The eighth ingredient is corn gluten meal. Gluten is the rubbery residue remaining once corn has had most of its starchy carbohydrate washed out of it.

Although corn gluten meal contains 60% protein, this ingredient would be expected to have a lower biological value than meat.

And less costly plant-based products like this can notably boost the total protein reported on the label — a factor that must be considered when judging the actual meat content of this dog food.

The ninth ingredient is beet pulp. Beet pulp is a controversial ingredient, a high fiber by-product of sugar beet processing.

Some denounce beet pulp as an inexpensive filler while others cite its outstanding intestinal health and blood sugar benefits.

We only call your attention here to the controversy and believe the inclusion of beet pulp in reasonable amounts in most dog foods is entirely acceptable.

From here, the list goes on to include a number of other items.

But to be realistic, ingredients located this far down the list (other than nutritional supplements) are not likely to affect the overall rating of this product.

With three notable exceptions

First, we find no mention of probiotics, friendly bacteria applied to the surface of the kibble after processing to help with digestion.

Next, the minerals listed here do not appear to be chelated. And that can make them more difficult to absorb. Chelated minerals are usually associated with higher quality dog foods.

And lastly, this product contains menadione, a controversial form of vitamin K linked to liver toxicity, allergies and the abnormal break-down of red blood cells.

Since vitamin K isn’t required by AAFCO in either of its dog food nutrient profiles, we question the use of this substance in any canine formulation.

Tops Dog Food Review

Judging by its ingredients alone, Tops Dog Food looks like a average dry product.

But ingredient quality by itself cannot tell the whole story. We still need to estimate the product’s meat content before determining a final rating.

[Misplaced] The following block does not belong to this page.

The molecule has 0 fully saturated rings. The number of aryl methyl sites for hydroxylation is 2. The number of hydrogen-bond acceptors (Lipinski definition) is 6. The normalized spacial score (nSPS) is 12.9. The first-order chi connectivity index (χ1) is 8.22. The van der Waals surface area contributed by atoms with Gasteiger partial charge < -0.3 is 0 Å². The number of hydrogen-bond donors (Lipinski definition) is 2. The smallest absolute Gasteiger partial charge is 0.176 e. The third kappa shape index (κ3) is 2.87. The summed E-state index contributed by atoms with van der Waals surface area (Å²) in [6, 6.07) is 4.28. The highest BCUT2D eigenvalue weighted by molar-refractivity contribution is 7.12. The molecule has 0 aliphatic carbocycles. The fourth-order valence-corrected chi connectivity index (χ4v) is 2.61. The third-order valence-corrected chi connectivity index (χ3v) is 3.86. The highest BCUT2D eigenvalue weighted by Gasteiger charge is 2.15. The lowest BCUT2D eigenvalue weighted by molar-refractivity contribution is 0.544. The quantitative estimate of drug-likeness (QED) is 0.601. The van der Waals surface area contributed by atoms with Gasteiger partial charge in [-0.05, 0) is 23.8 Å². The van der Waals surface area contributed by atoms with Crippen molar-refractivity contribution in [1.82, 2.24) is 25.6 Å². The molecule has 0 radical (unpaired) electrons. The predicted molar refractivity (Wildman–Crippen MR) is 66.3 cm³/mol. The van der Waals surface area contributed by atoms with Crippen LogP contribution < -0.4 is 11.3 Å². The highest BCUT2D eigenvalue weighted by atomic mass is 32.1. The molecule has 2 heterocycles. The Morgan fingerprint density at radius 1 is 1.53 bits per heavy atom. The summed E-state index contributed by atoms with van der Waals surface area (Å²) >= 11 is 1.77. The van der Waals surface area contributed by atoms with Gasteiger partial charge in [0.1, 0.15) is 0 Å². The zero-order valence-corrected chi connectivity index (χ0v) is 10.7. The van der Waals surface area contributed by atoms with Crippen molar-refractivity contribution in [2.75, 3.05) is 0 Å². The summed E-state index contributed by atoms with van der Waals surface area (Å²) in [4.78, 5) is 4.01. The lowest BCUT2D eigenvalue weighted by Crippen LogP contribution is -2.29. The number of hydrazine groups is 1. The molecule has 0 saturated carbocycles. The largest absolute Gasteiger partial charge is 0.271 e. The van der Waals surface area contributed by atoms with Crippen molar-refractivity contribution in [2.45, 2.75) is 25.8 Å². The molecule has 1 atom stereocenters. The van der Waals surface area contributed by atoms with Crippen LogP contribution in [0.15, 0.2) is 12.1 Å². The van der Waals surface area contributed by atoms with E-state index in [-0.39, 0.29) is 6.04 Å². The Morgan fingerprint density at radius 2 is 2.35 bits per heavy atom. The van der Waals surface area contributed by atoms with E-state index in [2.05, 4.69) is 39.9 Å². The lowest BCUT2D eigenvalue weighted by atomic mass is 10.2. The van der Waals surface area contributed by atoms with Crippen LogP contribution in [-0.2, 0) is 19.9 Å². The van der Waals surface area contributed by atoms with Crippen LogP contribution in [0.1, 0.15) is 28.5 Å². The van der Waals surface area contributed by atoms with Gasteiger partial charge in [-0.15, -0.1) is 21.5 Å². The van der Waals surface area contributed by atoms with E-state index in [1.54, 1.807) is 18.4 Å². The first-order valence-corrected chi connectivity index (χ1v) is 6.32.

The dashboard displays a dry matter protein reading of 29%, a fat level of 12% and estimated carbohydrates of about 51%.

As a group, the brand features an average protein content of 27% and a mean fat level of 16%. Together, these figures suggest a carbohydrate content of 50% for the overall product line.

And a fat-to-protein ratio of about 60%.

Near-average protein. Near-average fat. And near-average carbs when compared to a typical dry dog food.

When you consider the protein-boosting effect of the soybean and corn gluten meals, this looks like the profile of a kibble containing a moderate amount of meat.

Bottom line?

Tops is a grain-inclusive dry dog food using a moderate amount of named meat meal as its main source of animal protein, thus earning the brand 3 stars.

Recommended.

However, those concerned about the presence of menadione in this recipe may wish to ignore our rating and look elsewhere for another product.

Please note certain recipes are sometimes given a higher or lower rating based upon our estimate of their total meat content and (when appropriate) their fat-to-protein ratios.

Those looking for a better kibble may wish to visit our report which reveals our picks for the Best Dry Dog Foods.

Tops Dog Food
Recall History

The following list (if present) includes all dog food recalls since 2009 directly related to this product line. If there are no recalls listed in this section, we have not yet reported any events.

You can view a complete list of all dog food recalls sorted by date. Or view the same list sorted alphabetically by brand.

To learn why our ratings have nothing to do with a product’s recall history, please visit our Dog Food Recalls FAQ page.

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Dog Food Coupons
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Important FDA Alert

The FDA is investigating a potential link between grain-free diets and heart disease in dogs. Click here for details.

A Final Word

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Notes and Updates

02/03/2019 Last Update